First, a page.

My take away message: The war is so very real.  The orphan crisis is so very real. But God is working through people like Gennadiy Mokhnenko.

After church, we grabbed some food quickly from a stand, and then hopped the metro to meet my Ukrainian teacher and her husband. They had proposed a visit to the botanical gardens.
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She and her husband both speak English very well. They showed us the park. All over the park! At the end of the day, we had walked over ten and a half miles, and most of that was at the botanical gardens. Hence the title of this post, feet so tired.

The park was FULL of people. So busy, but I think everyone wanted to enjoy the beautiful weather in the great outdoors.
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This is an ancient Scythian monument, now covered in graffiti.
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The park has different sections dedicated to different regions. Most from within Ukraine, but they also have a Korean, Tibetan and French section.
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Um, seriously? Could Kyiv be more beautiful? The tall building in the distance, just to the left of center is the bell tower at Pecherska Lavra and you can see the motherland statue on the right side.
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After showing us a good chunk of the park, they suggested that we see the nearby monastery, Archangel Michael Zvirynetsky Monastery, which has catacombs.

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This property is incredible… both my teacher and her husband clearly love Kyiv a lot and told us a lot about the history of various places. This one for example, was a Scythian/Pagan place before it was Christian. The symbols on the buildings are a mix of Pagan and Christian.

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Unfortunately, the catacombs were closed for the day, but instead we briefly went into one of their special church services. We had gone into an Orthodox church service with our Tour Guide last Saturday at Pecherska Lavra, but this was entirely different [a video of Russian orthodox church service, and this is somewhat similar to the service we saw at Pecherska Lavra].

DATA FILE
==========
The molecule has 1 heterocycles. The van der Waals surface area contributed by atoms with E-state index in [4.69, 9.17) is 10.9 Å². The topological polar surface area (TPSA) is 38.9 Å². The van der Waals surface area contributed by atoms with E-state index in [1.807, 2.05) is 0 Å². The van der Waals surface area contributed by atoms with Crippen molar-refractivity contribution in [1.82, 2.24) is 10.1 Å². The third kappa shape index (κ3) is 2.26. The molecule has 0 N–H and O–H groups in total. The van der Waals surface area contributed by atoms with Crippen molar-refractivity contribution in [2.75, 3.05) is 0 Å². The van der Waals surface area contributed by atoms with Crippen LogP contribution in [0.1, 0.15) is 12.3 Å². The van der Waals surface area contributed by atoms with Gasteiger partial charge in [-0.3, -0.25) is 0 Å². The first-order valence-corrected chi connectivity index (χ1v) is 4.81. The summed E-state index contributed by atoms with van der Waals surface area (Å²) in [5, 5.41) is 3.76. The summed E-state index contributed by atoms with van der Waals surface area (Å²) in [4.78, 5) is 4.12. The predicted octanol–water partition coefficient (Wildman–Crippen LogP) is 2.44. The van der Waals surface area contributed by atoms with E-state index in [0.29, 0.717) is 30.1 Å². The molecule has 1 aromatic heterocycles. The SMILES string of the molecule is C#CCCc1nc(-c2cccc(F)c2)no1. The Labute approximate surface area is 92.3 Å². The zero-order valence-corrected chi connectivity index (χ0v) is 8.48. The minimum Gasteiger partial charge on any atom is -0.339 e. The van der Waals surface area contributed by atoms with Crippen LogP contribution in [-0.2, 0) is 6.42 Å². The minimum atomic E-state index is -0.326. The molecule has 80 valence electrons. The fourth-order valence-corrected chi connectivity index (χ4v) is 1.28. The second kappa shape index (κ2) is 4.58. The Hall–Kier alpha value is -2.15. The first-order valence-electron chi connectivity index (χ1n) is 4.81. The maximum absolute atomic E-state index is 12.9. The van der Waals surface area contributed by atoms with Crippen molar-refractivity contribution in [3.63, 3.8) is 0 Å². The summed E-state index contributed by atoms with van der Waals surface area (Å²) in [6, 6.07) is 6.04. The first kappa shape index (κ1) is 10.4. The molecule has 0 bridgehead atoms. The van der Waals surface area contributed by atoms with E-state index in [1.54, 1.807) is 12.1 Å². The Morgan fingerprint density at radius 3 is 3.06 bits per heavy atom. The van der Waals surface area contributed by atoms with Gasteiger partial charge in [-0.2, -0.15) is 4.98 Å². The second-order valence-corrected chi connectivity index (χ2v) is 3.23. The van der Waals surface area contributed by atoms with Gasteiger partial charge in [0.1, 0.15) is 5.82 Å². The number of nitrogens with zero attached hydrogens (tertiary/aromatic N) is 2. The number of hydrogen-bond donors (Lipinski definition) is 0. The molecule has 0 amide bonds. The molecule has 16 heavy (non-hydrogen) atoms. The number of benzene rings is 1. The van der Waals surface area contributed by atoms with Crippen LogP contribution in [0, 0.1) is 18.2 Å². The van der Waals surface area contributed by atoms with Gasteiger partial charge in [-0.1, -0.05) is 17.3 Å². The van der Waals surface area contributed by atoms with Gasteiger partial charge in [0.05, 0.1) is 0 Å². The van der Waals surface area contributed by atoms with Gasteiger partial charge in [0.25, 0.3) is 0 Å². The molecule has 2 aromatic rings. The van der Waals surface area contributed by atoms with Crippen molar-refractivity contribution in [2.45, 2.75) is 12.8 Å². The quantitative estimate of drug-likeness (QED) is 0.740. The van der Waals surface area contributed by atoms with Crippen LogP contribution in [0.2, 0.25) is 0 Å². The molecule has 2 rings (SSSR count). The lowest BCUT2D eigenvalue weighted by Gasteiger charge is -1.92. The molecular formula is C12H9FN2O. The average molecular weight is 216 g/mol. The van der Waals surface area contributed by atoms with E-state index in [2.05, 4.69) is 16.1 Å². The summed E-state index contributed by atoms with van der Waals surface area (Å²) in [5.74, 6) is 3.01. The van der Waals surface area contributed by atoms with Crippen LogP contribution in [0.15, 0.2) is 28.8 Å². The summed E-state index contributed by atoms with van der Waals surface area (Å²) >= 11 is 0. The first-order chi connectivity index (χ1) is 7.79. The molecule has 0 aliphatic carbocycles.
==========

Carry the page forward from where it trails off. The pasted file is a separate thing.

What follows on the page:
Today, it was a special service for a special holiday, unique to this monastery– something related to Reverend Fathers and Martyr Zverinetsky (Zverinetsky is the name of the caves). The room was dark, almost too dark to see. It wasn’t full of church goers or observers, instead this seemed to be some special event, not entirely open to the public. It was clear that this was a sacred space.

We had dinner with my teacher and her husband at Solo Pizza, another place that I can now recommend. We loved talking with them and getting to know them better.

Hamming it up on the metro escalator on the way home.
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Pirohiv Of Pies

We slept in this morning. I’m not sure what time my mom got up, but I finally got up sometime after 10. I think Lyuda was out until nearly 1! Impressive.

We moved apartments yesterday, did I mention that in my post? We were staying on the Andreevsky Descent, which was a great location, but the apartment was booked for the weekend. Instead, we moved to a little street off of Kreschatyk. Also a great location.

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The entrance to our previous apartment.

For lunch, we went to the food court instead of the Globus mall, again. This is a great place when we need something quick and we don’t all have to agree on one spot.

I planned a big adventure for the day, to Pirohiv Open Air Museum. Pirohiv literally translates to “of pies”, hence the title. It’s unclear why it has that name, but I sort of like it.

Pirohiv was one of my more ambitious excursions. We first needed to take the metro, which I have mastered.
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However, next, we had to take the trolleybus. A new challenge.

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For anyone who wants to head here, you want to take the blue metro line south towards Teremky. Get off at Ipodrom. Cross the street, and find the trolley bus stop. Get on trolleybus #11. Take it to the last stop, Музей народної архітектури. Cross under the road, and start heading south. You will see where the path goes to the left, and then you’ll see a wooden sign saying “Музей”. You walk on the sidewalk for probably three quarters of a mile, maybe a bit less and then you’ll see the entrance.